It’s incredible what can be achieved with ambition, vision and the support of our friends.
Last week, I had the pleasure of interviewing a high school science teacher at Peacock Collegiate named Stephen Lys.
For those who are unaware, Lys has entered himself into a contest sponsored by AXE Fragrances to take a commercial trip into space. The contest is vote-driven, and every individual interested in voting has to sign in using their Facebook account to minimize the potential for vote-rigging and double- or triple-dipping.
The two top-voted candidates as of the end of the contest win a trip to Orlando to attend space camp, after which one of the candidates is selected to take the flight.
Lys has branded himself “the Saskatchanaut,” and is using his bid as a means of promoting interest in space among his students, showcasing what people can aspire to with enough drive, and attempting to unite the province under his banner in order to propel himself into the cosmos.
But to speak to him personally is another experience entirely.
Upon first meeting Lys, I was stricken by his apparently unassuming bearing, his straightforward manner of speaking, and his authenticity. This is a man who is genuinely inspired by an opportunity he never thought would be presented to him.
He’s an ordinary guy.
That’s the important thing to take from this story — Stephen Lys, high school science teacher, is just another ordinary guy attempting to achieve an extraordinary goal.
When I asked him if going to space was a life-long goal of his, Lys told me that a student had asked him a similar question: if space had been on his bucket list.
“I’ve never thought of it that way because, well, who puts space on their bucket list?” he told me, grinning. “It’s like putting a time machine on your bucket list — it’s not something people realistically aspire to do, because it’s so selective.”
He’s not wrong. Only a handful of Canadians have ever taken a ride into space.
One of them — Commander Chris Hadfield — is on the International Space Station right now, routinely tweeting to his hundreds of thousands of followers, sharing surreal photographs of the Earth from orbit.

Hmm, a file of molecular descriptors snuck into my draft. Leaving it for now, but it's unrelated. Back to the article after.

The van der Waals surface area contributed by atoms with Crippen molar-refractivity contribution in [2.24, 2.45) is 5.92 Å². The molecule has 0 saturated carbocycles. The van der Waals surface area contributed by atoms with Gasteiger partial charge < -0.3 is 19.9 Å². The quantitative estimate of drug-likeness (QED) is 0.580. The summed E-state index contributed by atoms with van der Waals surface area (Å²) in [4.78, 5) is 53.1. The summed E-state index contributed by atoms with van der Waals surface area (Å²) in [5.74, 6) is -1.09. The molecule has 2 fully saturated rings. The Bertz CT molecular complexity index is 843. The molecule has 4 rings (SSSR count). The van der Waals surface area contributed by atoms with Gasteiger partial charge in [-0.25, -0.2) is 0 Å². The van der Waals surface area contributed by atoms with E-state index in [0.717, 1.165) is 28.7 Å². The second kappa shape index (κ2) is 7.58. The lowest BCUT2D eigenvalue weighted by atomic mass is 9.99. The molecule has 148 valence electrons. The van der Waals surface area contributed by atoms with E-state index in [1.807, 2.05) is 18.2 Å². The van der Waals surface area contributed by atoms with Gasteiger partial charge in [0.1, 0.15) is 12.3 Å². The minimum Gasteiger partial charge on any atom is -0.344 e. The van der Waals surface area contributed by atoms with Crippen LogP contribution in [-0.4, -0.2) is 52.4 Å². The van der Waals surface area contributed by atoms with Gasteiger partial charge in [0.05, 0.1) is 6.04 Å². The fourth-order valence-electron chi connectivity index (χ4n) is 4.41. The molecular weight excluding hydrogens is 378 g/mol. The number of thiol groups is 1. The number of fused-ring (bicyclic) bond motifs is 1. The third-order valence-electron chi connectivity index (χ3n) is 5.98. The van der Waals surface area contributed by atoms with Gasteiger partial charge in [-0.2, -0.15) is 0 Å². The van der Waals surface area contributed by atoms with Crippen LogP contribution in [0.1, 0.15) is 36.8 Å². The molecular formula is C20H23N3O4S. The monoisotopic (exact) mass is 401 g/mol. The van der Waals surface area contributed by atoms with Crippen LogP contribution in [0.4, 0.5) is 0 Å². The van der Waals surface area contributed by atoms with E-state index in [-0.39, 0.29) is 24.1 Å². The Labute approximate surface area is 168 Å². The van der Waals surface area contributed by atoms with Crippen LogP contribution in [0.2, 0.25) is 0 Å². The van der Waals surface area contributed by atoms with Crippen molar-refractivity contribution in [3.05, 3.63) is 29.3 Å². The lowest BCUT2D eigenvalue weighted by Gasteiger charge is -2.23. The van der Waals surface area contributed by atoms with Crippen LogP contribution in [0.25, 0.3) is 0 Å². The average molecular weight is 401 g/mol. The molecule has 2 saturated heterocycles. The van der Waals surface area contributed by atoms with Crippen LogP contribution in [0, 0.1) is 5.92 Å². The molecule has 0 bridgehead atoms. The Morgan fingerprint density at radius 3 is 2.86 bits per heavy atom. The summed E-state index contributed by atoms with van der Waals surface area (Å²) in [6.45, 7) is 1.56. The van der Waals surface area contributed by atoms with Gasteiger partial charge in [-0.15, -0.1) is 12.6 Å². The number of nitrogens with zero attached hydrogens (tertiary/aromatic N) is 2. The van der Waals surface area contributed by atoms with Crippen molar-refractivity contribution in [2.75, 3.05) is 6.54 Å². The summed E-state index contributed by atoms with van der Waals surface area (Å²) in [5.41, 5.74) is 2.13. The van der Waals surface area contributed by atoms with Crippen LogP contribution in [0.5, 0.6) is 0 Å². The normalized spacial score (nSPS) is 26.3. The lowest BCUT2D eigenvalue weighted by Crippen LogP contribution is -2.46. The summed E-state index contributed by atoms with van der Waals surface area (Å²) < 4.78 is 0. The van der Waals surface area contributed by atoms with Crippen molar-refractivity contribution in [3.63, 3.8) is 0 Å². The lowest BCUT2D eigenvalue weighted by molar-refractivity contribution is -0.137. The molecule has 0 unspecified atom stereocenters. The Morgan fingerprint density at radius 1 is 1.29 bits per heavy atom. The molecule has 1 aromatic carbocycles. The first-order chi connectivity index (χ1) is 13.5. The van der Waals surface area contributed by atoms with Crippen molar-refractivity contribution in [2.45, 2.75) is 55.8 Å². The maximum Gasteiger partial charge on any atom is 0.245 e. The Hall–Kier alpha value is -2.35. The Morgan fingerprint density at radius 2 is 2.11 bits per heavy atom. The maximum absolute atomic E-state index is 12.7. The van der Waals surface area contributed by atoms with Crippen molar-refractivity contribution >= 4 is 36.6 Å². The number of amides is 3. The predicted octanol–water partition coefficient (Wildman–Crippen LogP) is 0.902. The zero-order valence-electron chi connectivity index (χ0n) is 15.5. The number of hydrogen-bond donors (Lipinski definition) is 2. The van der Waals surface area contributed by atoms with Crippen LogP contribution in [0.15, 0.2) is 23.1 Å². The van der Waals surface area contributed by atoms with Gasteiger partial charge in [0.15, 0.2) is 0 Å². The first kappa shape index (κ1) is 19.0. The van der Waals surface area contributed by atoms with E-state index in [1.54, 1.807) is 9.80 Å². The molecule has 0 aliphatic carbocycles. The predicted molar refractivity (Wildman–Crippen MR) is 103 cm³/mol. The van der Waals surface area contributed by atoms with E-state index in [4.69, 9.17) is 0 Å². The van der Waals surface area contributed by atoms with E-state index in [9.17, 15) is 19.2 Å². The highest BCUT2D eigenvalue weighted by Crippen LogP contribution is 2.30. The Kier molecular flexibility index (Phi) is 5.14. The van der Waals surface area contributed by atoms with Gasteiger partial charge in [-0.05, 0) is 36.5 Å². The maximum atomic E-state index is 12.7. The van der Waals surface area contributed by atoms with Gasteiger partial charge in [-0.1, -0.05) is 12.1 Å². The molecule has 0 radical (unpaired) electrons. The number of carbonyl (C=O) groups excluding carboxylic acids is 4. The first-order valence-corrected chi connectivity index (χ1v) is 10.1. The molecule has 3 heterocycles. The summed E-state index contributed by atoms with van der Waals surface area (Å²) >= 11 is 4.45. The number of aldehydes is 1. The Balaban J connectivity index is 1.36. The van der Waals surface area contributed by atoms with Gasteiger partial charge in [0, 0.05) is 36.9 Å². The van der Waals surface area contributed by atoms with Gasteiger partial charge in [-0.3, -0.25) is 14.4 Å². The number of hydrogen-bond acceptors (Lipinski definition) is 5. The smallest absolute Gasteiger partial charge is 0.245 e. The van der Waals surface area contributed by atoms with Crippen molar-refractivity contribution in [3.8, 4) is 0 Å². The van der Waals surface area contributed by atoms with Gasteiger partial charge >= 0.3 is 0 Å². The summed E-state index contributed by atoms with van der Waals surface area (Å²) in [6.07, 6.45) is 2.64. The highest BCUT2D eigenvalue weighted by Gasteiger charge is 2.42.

A second — Marc Garneau — is now a politician, contending for leadership of the Liberal Party of Canada.
There are seven others: astronauts Roberta Bondar, Steve MacLean, Robert Thirsk, Bjarni Tryggvason, Dave Williams, Julie Payette and civilian Guy Laliberte, founder of Cirque du Soleil.
Lys hopes to be the 10th name on that list, but he’s realistic about what he needs to achieve in order to pull that off.
His bid has several hundred votes behind it, but the top five have several thousand.
What Lys needs, he told me, is exposure.
To that end, he has pushed hard with the media, and has appeared in this past Wednesday’s FYi as our cover story and in the Leader-Post. He has interviewed with several radio outlets.
“What I need is a large amount of people behind me ... if we can get enough people backing us, this can get pretty real, pretty fast,” he told me. “It’s possible, if you don’t just sit on your butt and wait to see how it turns out. I’m trying to be aggressive about it.”
Let’s take advantage of this opportunity to show Saskatchewan’s youth — including Lys’s students — that he’s right.
For more information on Stephen Lys’s bid to fly to space, visit his Facebook page.